From the CEO
By Jeff Tieman
VAHHS President and CEO

In month 14 of COVID-19, almost 400,000 doses of life-saving vaccine have been administered in Vermont. Nearly 30% of Vermonters have completed vaccination. Some counties are at or near 50% in overall progress.

It is worth pausing on these statistics. Flash back to one year ago this week: Growing case counts and hospitalizations, health care providers scrambling for PPE, staff levels depleted as schools shuttered, surge capacity sites activated, incident command in full effect across government and public health.

The concept of a vaccine was still blurry at best. We didn’t know a lot about how COVID-19 behaved or evolved, let alone how to inoculate against it. But even in those dark early days, work was underway at pharmaceutical companies and in the scientific community to knock COVID down.

As clinical trials took shape behind the scenes, the public—and many health care providers—still viewed effective, available vaccines as far off. It was often repeated that most vaccines take years, if not decades, to create, develop and deploy. We envisioned months on end of managing the pandemic without a long-term solution.

With that context, let’s get back to those statistics. Almost one third of Vermonters are fully inoculated from COVID-19. In one week, everyone in the state who is 16 or older will be eligible to sign up for a vaccine appointment. Three different and highly effective vaccines are available in our state and across the country.

We have come a long way. And Vermont’s careful, calculated, coordinated response has helped a lot as we now move toward recovery. There is still a lot of work to do, however, including:

  1. Continue vaccination. We must vaccinate as many Vermonters as fast as supply allows. This includes encouraging those who are hesitant to learn about the extremely low risk and very high reward of getting a shot. VAHHS is creating PSAs and other materials to help with the important message.
  2. Address disparities. COVID-19 underlined the fact that our health care system is not equally available and effective for everyone. Work is needed to understand the gaps that must close so that no one receives inferior or insufficient care because they are a person of color.
  3. Stay vigilant. The pandemic is not over yet. Lots of people still need vaccine doses. As difficult as it is with so much progress taking place, it’s still critical to put masks on faces, keep six foot spaces and avoid crowded places! We’re almost there. We got this.
Legislative Update
By Devon Green
Vice President of Government Relations

Much like the weather, April in the legislature often brings its share of chaos and frenzy as we head into the home stretch. While it’s usually exciting, the unpredictability of the legislature hits a bit differently this year. Under COVID, every time our hospitals get their feet under them, another operational challenge presented itself—procuring PPE, creating negative pressure spaces, suspending services, testing and screening, resuming services, and administering community vaccinations. As the prevalence of variants rise, we continue to see outbreaks that fill ICUs and other hospital beds. Hospital budgets statewide have only a $3 million operating margin on a $2 billion dollar system. Unpredictability is hitting our hospitals from every angle right now. Adding legislative unpredictability on top of it feels like a bridge too far.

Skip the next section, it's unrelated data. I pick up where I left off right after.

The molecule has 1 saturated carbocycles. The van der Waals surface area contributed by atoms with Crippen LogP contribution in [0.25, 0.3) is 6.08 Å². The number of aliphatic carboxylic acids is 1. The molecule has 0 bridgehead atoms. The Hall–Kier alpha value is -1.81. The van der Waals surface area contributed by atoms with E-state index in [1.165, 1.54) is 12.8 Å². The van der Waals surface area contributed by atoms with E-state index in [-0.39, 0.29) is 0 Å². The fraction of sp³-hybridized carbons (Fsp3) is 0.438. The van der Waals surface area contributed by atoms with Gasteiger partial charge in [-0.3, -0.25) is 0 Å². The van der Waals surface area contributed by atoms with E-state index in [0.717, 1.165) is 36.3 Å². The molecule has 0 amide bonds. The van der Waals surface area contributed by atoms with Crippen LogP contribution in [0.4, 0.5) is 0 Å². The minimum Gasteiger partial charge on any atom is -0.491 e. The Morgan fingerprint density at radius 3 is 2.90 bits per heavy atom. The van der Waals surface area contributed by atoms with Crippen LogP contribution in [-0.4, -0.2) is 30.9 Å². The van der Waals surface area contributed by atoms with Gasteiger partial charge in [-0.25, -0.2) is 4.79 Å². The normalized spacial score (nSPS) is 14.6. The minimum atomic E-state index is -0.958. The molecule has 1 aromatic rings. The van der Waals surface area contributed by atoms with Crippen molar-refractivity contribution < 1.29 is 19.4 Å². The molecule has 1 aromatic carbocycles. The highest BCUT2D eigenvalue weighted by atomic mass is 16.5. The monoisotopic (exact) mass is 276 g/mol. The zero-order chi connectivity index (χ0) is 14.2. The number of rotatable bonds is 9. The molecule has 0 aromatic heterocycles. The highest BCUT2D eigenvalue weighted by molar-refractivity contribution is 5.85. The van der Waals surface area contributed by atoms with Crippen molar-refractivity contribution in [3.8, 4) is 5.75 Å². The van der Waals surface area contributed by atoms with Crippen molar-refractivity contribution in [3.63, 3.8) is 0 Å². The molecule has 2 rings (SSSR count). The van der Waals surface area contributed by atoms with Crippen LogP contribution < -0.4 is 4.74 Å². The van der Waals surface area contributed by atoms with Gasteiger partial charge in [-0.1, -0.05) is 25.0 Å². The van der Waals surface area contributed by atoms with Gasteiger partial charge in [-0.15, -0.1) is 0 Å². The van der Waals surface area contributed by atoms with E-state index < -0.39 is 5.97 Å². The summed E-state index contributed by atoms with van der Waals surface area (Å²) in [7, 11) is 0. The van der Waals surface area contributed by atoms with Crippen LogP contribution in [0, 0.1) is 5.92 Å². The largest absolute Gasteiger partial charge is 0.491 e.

Last Week

Health Care Reform: The Senate Health and Welfare Committee looked at two bills related to health care reform, S.132 and S.120.  

Chair Lyons noted that it is unlikely everything in S.132 will pass, given the late date in the session. The bill includes expansion of hearing aid coverage, durable medical equipment reform and coverage of two primary care visits per year. The bill also shifts distribution of value-based payments and shared savings from Accountable Care Organizations to the Green Mountain Care Board, requires the Green Mountain Care Board to review and approve every health care contract between health care providers and payers and gives the state auditor access to Accountable Care Organization records.  

S.120 creates a study committee to explore health care affordability for Vermonters. It is possible that the latest provisions in the American Rescue Plan Act, which increases subsidies for premiums and out-of-pocket costs will substantially improve health care affordability for Vermonters buying health insurance in the individual market.
In the News
Phil Scott rolls out timeline for full reopening

Gov. Phil Scott has announced a plan to lift most Covid-19 restrictions by July 4.

At a press conference Tuesday, Scott unveiled a four-phase schedule for relaxing travel restrictions, loosening capacity limits for businesses and eliminating gathering restrictions.

Scott said the announcement was meant to allow families, businesses and other organizations to budget and plan for the months ahead. “Our goal with this plan is to give Vermonters a transparent look at how we’ll be able to work our way out of this pandemic,” Scott said.